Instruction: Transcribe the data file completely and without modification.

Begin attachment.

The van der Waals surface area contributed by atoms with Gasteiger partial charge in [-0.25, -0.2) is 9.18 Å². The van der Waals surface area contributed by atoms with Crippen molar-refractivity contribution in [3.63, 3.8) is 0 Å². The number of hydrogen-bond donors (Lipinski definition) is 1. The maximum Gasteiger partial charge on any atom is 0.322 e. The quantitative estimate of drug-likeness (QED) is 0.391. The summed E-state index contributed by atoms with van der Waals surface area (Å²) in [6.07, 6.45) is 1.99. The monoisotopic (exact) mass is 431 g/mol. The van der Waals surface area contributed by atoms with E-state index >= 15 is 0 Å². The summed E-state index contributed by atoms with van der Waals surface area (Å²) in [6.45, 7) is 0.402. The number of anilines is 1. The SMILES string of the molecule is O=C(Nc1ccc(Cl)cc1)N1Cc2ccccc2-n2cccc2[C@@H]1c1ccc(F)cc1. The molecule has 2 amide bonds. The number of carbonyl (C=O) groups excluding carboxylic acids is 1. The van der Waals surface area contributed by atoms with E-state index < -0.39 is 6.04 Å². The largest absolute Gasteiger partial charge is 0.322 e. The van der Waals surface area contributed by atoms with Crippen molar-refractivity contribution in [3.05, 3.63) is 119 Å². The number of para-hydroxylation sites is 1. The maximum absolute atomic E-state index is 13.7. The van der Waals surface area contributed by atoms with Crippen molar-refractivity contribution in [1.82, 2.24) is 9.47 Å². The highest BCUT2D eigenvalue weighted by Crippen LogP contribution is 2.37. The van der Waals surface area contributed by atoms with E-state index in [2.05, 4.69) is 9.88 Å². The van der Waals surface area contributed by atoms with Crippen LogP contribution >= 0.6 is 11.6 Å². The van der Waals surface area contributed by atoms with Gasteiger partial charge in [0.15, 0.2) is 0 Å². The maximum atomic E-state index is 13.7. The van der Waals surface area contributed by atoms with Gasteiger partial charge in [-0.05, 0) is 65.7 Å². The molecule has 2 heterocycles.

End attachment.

The van der Waals surface area contributed by atoms with Gasteiger partial charge in [-0.25, -0.2) is 9.18 Å². The van der Waals surface area contributed by atoms with Crippen molar-refractivity contribution in [3.63, 3.8) is 0 Å². The number of hydrogen-bond donors (Lipinski definition) is 1. The maximum Gasteiger partial charge on any atom is 0.322 e. The quantitative estimate of drug-likeness (QED) is 0.391. The summed E-state index contributed by atoms with van der Waals surface area (Å²) in [6.07, 6.45) is 1.99. The monoisotopic (exact) mass is 431 g/mol. The van der Waals surface area contributed by atoms with E-state index >= 15 is 0 Å². The summed E-state index contributed by atoms with van der Waals surface area (Å²) in [6.45, 7) is 0.402. The number of anilines is 1. The SMILES string of the molecule is O=C(Nc1ccc(Cl)cc1)N1Cc2ccccc2-n2cccc2[C@@H]1c1ccc(F)cc1. The molecule has 2 amide bonds. The number of carbonyl (C=O) groups excluding carboxylic acids is 1. The van der Waals surface area contributed by atoms with E-state index < -0.39 is 6.04 Å². The largest absolute Gasteiger partial charge is 0.322 e. The van der Waals surface area contributed by atoms with Crippen molar-refractivity contribution in [3.05, 3.63) is 119 Å². The number of para-hydroxylation sites is 1. The maximum absolute atomic E-state index is 13.7. The van der Waals surface area contributed by atoms with Crippen molar-refractivity contribution in [1.82, 2.24) is 9.47 Å². The highest BCUT2D eigenvalue weighted by Crippen LogP contribution is 2.37. The van der Waals surface area contributed by atoms with E-state index in [2.05, 4.69) is 9.88 Å². The van der Waals surface area contributed by atoms with Crippen LogP contribution >= 0.6 is 11.6 Å². The van der Waals surface area contributed by atoms with Gasteiger partial charge in [0.15, 0.2) is 0 Å². The maximum atomic E-state index is 13.7. The van der Waals surface area contributed by atoms with Gasteiger partial charge in [-0.05, 0) is 65.7 Å². The molecule has 2 heterocycles.